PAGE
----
Guide books have been around a long time and now, with the internet, there’s really no excuse. I sense that it’s more about a general sense that’s echoed in this article that Canadians just aren’t very “tip friendly”.

        And I’m sure that most Canadians are smart enough to know what the exchange rate is because, heck, they’re paying a dinner bill and traveling. If you’re saying that if the exchange rate is unfavorable, they’re going to short the tip because of that fact, well, then they’re definitely wrong.

        Like I said before, it’s getting a little better. It used to be almost 100% that Canadians tipped 10%. Now it’s more like about 75%. So the word is getting out there. but it’s still almost 100% that the highest tip that you’ll see from Canadians is 15%. It’s very rare to get more.

        These are just my observations based on a lot of experience in two cities in the South. But I think it’s borne out by my compatriots across the US.

  8. Long Time Foodie December 15, 2009 at 3:29 am

    What a whacko. I understand he is trying to compare a grocery cleck or a mcdonald’s cashier for all i care to a server, but what he doesn’t understand is that there is more skill involved in waiting tables. Knowing your product, not just the ingrediants. Timing out your tables dinner. Juggling multiple guests, not just the the one in front of you. Just to mention a few… plus it would be just fine if we got rid of tipping for servers, problem is that few would understand why the $20 Steak is now $25.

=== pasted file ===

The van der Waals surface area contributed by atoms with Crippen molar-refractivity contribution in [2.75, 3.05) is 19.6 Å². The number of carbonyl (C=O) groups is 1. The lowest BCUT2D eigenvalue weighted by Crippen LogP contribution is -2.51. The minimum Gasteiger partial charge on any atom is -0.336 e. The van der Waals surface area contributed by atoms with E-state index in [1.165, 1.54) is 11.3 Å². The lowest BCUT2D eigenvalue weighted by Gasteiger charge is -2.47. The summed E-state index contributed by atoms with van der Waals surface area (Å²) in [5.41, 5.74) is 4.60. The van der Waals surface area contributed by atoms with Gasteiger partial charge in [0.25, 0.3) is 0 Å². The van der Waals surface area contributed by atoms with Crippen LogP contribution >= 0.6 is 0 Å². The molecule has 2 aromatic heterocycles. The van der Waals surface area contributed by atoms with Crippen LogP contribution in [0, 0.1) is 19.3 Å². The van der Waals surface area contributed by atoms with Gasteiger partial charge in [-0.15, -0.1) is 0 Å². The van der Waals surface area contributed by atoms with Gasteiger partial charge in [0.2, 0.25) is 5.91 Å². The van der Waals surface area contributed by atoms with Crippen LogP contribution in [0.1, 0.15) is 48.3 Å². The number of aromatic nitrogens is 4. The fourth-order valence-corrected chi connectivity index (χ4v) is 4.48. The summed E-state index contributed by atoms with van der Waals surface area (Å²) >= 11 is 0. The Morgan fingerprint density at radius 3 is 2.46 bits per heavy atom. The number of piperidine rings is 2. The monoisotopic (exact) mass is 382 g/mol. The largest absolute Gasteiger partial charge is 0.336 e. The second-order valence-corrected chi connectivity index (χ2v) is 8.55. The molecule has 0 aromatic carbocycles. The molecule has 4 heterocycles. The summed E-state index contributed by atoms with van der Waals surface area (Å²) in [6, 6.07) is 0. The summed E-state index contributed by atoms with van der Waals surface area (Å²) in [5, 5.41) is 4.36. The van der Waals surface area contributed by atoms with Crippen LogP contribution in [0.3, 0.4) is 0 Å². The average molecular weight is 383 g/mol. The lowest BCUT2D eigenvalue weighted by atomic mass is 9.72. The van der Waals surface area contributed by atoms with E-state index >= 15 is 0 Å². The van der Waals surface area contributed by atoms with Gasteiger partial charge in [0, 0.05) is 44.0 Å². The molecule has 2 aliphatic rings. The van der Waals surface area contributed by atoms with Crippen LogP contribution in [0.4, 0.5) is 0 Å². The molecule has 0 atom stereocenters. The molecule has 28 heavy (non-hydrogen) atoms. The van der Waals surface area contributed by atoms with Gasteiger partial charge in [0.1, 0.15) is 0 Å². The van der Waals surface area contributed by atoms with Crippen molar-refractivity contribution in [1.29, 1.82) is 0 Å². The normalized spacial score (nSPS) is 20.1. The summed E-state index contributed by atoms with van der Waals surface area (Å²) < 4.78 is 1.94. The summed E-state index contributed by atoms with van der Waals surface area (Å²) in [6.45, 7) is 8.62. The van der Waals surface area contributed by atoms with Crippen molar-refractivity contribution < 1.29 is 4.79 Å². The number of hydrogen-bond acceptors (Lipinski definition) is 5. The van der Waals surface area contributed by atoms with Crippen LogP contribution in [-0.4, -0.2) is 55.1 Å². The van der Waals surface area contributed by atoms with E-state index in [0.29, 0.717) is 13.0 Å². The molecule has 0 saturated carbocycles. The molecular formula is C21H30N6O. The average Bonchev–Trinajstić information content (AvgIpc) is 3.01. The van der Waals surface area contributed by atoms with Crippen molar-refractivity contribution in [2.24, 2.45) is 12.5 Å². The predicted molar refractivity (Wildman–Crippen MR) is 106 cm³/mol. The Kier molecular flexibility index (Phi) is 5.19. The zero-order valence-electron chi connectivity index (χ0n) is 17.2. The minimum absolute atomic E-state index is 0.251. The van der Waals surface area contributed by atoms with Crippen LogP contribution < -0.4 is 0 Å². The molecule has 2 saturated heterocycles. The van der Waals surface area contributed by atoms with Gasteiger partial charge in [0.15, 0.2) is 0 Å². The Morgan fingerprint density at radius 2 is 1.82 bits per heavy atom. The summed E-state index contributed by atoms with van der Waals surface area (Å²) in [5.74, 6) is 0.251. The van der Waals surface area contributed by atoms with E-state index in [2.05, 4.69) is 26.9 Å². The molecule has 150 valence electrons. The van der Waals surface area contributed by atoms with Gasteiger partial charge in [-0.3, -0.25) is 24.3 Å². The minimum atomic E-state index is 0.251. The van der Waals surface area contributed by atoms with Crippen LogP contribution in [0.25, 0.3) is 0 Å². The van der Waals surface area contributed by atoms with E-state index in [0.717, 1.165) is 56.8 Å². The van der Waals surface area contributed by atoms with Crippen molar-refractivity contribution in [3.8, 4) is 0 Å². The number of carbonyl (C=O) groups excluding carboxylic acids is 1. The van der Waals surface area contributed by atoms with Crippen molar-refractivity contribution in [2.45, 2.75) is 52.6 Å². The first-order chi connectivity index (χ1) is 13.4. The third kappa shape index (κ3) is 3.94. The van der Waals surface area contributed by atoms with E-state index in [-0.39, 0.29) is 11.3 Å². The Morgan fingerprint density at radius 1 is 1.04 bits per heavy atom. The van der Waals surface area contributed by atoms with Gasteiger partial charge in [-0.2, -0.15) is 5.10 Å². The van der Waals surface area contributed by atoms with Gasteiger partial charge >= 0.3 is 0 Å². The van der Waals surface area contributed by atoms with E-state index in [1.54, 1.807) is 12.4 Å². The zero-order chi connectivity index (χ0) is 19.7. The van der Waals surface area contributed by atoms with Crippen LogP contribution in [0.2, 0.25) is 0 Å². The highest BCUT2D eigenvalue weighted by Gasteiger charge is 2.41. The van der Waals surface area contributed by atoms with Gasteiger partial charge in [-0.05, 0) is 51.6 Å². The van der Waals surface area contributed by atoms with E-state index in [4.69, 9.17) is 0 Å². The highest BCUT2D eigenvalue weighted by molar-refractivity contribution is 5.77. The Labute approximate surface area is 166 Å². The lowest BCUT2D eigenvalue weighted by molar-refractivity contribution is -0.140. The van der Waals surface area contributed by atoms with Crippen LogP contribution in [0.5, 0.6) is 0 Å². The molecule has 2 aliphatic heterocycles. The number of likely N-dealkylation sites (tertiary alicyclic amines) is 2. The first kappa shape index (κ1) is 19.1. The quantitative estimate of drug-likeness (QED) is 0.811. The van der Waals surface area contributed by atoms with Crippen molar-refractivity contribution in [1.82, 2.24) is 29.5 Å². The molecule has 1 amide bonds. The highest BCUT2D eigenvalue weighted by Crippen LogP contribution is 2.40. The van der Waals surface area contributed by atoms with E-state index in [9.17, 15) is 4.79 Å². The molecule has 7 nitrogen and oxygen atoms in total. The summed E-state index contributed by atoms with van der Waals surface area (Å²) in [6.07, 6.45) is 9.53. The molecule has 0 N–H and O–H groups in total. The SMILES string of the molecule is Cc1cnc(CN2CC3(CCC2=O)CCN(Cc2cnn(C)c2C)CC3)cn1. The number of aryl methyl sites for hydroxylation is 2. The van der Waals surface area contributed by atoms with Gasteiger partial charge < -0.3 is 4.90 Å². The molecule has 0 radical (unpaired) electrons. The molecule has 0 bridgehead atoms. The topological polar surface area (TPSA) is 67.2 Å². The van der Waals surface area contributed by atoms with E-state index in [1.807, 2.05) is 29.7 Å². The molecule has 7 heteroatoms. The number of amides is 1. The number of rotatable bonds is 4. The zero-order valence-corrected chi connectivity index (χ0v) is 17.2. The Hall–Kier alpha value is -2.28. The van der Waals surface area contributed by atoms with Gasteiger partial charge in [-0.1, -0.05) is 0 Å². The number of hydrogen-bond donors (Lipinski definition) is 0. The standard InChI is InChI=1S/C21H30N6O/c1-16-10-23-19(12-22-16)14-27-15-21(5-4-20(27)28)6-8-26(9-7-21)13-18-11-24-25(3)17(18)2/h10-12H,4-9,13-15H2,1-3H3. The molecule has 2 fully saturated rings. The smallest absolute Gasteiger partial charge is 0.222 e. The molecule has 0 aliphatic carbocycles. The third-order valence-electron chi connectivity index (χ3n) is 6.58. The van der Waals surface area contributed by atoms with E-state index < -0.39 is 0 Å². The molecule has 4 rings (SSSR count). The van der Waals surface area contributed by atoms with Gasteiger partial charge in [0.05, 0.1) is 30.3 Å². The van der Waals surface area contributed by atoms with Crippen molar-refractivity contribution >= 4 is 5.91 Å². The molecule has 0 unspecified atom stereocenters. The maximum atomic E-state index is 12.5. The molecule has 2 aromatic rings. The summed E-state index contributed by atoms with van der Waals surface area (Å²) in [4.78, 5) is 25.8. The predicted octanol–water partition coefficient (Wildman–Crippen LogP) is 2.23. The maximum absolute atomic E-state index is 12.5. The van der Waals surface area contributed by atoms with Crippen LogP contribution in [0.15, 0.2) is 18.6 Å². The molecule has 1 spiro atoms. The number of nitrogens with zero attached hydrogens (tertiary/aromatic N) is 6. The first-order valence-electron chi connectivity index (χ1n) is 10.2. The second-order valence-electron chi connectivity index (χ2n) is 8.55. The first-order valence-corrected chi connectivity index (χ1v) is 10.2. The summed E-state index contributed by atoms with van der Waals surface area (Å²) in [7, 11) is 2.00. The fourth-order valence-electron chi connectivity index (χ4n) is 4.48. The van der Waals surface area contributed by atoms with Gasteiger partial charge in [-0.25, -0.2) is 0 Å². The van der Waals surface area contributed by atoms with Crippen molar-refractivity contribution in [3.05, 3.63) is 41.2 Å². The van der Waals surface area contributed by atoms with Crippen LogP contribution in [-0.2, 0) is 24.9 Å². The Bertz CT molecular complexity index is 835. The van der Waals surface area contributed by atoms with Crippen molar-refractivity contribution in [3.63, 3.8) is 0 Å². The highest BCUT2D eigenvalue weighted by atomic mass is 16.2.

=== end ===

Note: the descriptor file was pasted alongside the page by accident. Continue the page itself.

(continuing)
9. Jeremy March 4, 2011 at 2:36 pm

    The reason I see some Canadians tipping low in America is the same reason a lot of people tip low on vacation. They are watching pennies and assume it’s the easiest way to save some cash. They’re not coming back and they know it. I have worked this industry for 16 years in Canada at all levels of the business except fast food. I average 20%. This may be because I am good at my job but those around me are usually about the same percentages.

    The average tip in Canada runs the same as the states. We do make better money per hour than our southern cousins but that is a political issue not service related. I have to say that in all the years doing this I am just as likely to get the average tip from Americans as I am Canadians. It also comes down to a societal issue. We are stuck between American service standards and European ones. We want meals faster than across the ocean but slower than across the border. Every American blog I read slams Canadians, I generalize and stereotype certain groups as do all waiters, but just once I’d like to have someone remember that Canadian table who tipped well.

    Part of the problem is the fact that as far as writing about our lives in the service industry, much like newspapers, shit sells. Bad stories are always more entertaining, and most blogs are a place for us to vent and rant about the bullshit we deal with day in and day out. I can’t promise that Canadians will tip you any better sometime soon, but just remember those of us who do. Also remember that as a nation we have just as many moronic inbreeders coming out to dine as you do, we get stiffed by these same people and we hate them more because we will probably see them again. I’m sorry that so many of our mouth breathing simpletons cross the border and plague you. All I can say is we’ll keep ours here if you keep yours there.

    PS if you are ever coming north drop a line and we’ll show you a good time up here.